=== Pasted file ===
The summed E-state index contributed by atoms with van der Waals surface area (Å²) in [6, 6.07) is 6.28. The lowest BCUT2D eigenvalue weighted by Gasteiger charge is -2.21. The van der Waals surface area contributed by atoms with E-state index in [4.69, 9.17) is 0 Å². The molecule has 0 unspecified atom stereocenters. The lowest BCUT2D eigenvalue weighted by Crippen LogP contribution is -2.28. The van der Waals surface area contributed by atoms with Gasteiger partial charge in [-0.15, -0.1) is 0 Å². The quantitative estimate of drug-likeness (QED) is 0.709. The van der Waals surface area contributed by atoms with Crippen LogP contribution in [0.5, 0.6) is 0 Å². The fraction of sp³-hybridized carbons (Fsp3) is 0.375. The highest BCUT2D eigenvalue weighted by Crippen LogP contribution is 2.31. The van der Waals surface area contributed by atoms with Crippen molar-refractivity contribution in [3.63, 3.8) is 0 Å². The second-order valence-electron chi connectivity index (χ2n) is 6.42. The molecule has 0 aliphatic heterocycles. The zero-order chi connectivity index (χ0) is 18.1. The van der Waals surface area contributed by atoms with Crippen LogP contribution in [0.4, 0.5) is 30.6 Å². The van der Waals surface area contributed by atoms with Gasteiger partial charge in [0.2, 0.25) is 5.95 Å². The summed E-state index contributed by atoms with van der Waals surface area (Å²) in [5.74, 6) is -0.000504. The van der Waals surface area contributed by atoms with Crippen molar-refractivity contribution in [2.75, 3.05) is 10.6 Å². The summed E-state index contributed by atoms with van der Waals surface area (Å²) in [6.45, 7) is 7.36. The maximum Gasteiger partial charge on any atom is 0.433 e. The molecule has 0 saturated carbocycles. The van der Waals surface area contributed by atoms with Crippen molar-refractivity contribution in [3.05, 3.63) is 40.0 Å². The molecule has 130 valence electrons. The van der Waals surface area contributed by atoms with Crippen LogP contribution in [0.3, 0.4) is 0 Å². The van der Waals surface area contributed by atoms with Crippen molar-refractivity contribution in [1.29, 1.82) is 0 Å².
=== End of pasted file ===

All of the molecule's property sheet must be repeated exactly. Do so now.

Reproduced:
The summed E-state index contributed by atoms with van der Waals surface area (Å²) in [6, 6.07) is 6.28. The lowest BCUT2D eigenvalue weighted by Gasteiger charge is -2.21. The van der Waals surface area contributed by atoms with E-state index in [4.69, 9.17) is 0 Å². The molecule has 0 unspecified atom stereocenters. The lowest BCUT2D eigenvalue weighted by Crippen LogP contribution is -2.28. The van der Waals surface area contributed by atoms with Gasteiger partial charge in [-0.15, -0.1) is 0 Å². The quantitative estimate of drug-likeness (QED) is 0.709. The van der Waals surface area contributed by atoms with Crippen LogP contribution in [0.5, 0.6) is 0 Å². The fraction of sp³-hybridized carbons (Fsp3) is 0.375. The highest BCUT2D eigenvalue weighted by Crippen LogP contribution is 2.31. The van der Waals surface area contributed by atoms with Crippen molar-refractivity contribution in [3.63, 3.8) is 0 Å². The second-order valence-electron chi connectivity index (χ2n) is 6.42. The molecule has 0 aliphatic heterocycles. The zero-order chi connectivity index (χ0) is 18.1. The van der Waals surface area contributed by atoms with Crippen LogP contribution in [0.4, 0.5) is 30.6 Å². The van der Waals surface area contributed by atoms with Gasteiger partial charge in [0.2, 0.25) is 5.95 Å². The summed E-state index contributed by atoms with van der Waals surface area (Å²) in [5.74, 6) is -0.000504. The van der Waals surface area contributed by atoms with Crippen molar-refractivity contribution in [2.75, 3.05) is 10.6 Å². The summed E-state index contributed by atoms with van der Waals surface area (Å²) in [6.45, 7) is 7.36. The maximum Gasteiger partial charge on any atom is 0.433 e. The molecule has 0 saturated carbocycles. The van der Waals surface area contributed by atoms with Crippen molar-refractivity contribution in [3.05, 3.63) is 40.0 Å². The molecule has 130 valence electrons. The van der Waals surface area contributed by atoms with Crippen LogP contribution in [0.3, 0.4) is 0 Å². The van der Waals surface area contributed by atoms with Crippen molar-refractivity contribution in [1.29, 1.82) is 0 Å².